When people decide to respect you as a leader, they observe what you do so they can know who you really are.
People then use this observation to tell if you are an honourable and trusted leader, or a self-serving person who misuses authority.
A good leader has an honourable character that selflessly serves his/her organisation. In your employees’ eyes, your leadership is everything. Your activities affect the organisation’s objectives and their well-being.
A great leader must have awareness in three key areas:
- Be – what he/she is (beliefs and values),
- Know – what he/she knows (job, tasks, human nature),
- Do – what he/she does (implement, motivate, and provide direction).
What makes a person want to follow a leader? People want to be guided by people they respect and who have a clear sense of direction. To gain respect, they must be ethical. A sense of direction is achieved by conveying a strong vision of the future.
The Three Most Important Keys of Leadership:
Studies have shown that trust and confidence in top leadership is the single most reliable predictor of employee satisfaction in an organisation.
Effective communication by leadership in three critical areas is the key to winning organisational trust and confidence, and involves:
- Helping employees understand the company’s overall business strategy.
- Helping employees understand how they contribute to achieving key business objectives.
- Sharing information with employees on both how the company is doing and how an employee’s own division or department is doing – relative to strategic business objectives.
So basically, you must be trustworthy and you have to be able to communicate a vision of where you are going.
10 Principles of Leadership:
- Know yourself and seek self-improvement. In order to know yourself, you have to understand your “be”, “know”, and “do” attributes. This is possible by continually strengthening your attributes by reading and self-study.
- Be technically proficient. As a leader, you must know your job and have a solid familiarity with your employees’ jobs.
- Seek responsibility and take responsibility for your actions. Search for ways to guide your organisation to new heights. And when things go wrong, do not blame others.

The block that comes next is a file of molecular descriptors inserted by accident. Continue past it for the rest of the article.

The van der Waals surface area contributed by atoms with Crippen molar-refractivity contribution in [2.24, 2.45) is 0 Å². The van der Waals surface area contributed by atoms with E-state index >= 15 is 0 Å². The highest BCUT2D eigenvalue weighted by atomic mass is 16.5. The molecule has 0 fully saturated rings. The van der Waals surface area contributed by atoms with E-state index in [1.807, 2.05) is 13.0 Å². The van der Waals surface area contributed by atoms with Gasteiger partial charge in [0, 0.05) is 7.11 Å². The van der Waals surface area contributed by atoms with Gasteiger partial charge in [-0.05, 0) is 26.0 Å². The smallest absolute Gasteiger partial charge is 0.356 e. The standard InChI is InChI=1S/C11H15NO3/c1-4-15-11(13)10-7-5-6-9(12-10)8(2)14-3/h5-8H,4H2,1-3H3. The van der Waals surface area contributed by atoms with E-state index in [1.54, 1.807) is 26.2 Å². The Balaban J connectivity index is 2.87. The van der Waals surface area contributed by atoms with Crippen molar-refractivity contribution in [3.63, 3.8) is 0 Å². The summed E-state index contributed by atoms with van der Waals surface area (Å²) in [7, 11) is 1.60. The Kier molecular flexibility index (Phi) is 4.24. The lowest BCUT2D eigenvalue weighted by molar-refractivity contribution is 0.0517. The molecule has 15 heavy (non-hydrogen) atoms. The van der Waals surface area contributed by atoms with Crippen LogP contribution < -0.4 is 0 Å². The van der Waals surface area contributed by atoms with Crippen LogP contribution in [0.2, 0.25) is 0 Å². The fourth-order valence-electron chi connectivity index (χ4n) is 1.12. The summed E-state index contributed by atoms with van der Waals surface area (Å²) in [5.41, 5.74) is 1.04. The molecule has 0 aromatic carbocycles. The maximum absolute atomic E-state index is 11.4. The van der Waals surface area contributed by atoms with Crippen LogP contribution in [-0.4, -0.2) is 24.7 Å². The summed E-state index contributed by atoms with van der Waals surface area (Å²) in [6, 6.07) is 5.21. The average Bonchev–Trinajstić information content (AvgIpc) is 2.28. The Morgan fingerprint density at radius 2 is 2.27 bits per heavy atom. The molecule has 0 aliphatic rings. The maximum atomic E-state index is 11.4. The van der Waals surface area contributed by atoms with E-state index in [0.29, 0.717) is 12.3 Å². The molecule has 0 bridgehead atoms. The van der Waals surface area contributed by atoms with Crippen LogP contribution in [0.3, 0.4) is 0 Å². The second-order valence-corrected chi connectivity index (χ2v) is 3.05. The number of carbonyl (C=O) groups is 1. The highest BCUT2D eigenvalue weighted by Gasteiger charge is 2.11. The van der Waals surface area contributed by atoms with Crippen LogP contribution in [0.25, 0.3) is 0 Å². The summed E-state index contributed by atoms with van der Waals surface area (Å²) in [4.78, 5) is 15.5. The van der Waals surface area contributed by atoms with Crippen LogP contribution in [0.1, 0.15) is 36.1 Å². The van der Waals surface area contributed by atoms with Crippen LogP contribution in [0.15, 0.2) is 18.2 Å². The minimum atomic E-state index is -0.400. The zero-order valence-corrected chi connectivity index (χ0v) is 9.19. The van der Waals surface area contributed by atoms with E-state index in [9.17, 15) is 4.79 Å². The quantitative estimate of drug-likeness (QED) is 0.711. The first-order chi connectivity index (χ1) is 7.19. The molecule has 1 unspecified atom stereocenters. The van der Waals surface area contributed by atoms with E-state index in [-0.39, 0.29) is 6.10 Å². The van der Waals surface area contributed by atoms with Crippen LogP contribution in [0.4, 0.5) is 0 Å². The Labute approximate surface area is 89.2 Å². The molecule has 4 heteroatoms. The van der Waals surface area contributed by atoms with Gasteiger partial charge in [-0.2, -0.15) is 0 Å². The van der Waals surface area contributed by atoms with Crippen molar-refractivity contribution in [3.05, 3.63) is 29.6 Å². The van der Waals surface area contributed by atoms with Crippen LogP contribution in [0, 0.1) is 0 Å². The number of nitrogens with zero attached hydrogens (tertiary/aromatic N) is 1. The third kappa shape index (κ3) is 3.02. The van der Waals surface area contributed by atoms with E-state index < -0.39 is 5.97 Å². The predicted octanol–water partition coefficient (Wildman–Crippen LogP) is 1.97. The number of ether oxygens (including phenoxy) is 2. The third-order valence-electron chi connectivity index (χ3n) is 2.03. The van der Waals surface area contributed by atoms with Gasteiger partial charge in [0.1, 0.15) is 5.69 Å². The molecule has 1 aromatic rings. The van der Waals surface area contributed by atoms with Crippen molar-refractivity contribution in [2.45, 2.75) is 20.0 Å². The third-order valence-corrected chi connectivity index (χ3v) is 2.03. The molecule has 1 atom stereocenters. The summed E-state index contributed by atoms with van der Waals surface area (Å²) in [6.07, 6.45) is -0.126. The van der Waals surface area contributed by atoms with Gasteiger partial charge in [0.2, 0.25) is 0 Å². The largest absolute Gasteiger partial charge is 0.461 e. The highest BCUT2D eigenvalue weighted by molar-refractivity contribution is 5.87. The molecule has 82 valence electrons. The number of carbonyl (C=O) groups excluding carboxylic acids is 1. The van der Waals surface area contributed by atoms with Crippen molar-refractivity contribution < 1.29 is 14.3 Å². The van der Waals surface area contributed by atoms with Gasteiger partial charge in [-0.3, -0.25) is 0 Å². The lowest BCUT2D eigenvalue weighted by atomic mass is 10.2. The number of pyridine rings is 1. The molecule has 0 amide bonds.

- Make sound and timely decisions. Use good problem solving, decision-making, and planning tools.
- Set the example. Be a good role model for you employees. They will believe what they see – not what they hear.
- Know your people and look out for their well-being. Know human nature and the importance of sincerely caring for your workers.
- Keep your people informed. Know how to communicate with your people, seniors, and other key people within the organisation.
- Develop a sense of accountability, ownership and responsibility in your people. These traits will help them carry out their professional responsibilities.
- Ensure tasks are understood, supervised, and accomplished. Communication is the key to this responsibility.
- Train your people as a team. By developing team spirit, you will be able to employ your organisation, department, section, etc. to its fullest capabilities.
The Process of Great Leadership:
- Challenge the process – first, find a process you believe needs to be improved the most.
- Inspire a shared vision – next, share your vision in words that can be understood by your followers.
- Enable others to act – give them the tools, authority and methods to solve problems themselves.
- Model the way – when the process gets tough, get your hands dirty. A boss tells others what to do; a leader shows it can be done.
And remember these….
- The six most important words: “I admit I made a mistake.”
- The five most important words: “You did a good job.”
- The four most important words: “What is your opinion?”
- The three most important words: “If you please.”
- The two most important words: “Thank you,”
- The one most important word: “We”
- The least important word: “I”
Bottom of Form